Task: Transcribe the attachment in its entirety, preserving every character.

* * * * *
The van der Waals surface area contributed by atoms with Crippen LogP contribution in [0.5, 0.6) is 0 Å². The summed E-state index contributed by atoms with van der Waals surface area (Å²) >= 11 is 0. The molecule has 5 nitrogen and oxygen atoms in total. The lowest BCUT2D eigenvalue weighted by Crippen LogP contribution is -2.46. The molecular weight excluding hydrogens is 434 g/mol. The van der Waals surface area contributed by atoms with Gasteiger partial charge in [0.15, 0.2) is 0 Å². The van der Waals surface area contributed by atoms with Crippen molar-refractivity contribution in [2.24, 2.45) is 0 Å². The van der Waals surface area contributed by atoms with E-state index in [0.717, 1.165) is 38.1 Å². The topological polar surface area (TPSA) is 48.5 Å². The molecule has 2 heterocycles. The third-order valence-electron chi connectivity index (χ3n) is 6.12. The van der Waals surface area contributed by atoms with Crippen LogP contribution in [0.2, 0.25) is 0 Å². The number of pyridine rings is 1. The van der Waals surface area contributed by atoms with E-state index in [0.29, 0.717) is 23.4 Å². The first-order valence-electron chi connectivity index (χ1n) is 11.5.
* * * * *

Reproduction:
The van der Waals surface area contributed by atoms with Crippen LogP contribution in [0.5, 0.6) is 0 Å². The summed E-state index contributed by atoms with van der Waals surface area (Å²) >= 11 is 0. The molecule has 5 nitrogen and oxygen atoms in total. The lowest BCUT2D eigenvalue weighted by Crippen LogP contribution is -2.46. The molecular weight excluding hydrogens is 434 g/mol. The van der Waals surface area contributed by atoms with Gasteiger partial charge in [0.15, 0.2) is 0 Å². The van der Waals surface area contributed by atoms with Crippen molar-refractivity contribution in [2.24, 2.45) is 0 Å². The van der Waals surface area contributed by atoms with E-state index in [0.717, 1.165) is 38.1 Å². The topological polar surface area (TPSA) is 48.5 Å². The molecule has 2 heterocycles. The third-order valence-electron chi connectivity index (χ3n) is 6.12. The van der Waals surface area contributed by atoms with Crippen LogP contribution in [0.2, 0.25) is 0 Å². The number of pyridine rings is 1. The van der Waals surface area contributed by atoms with E-state index in [0.29, 0.717) is 23.4 Å². The first-order valence-electron chi connectivity index (χ1n) is 11.5.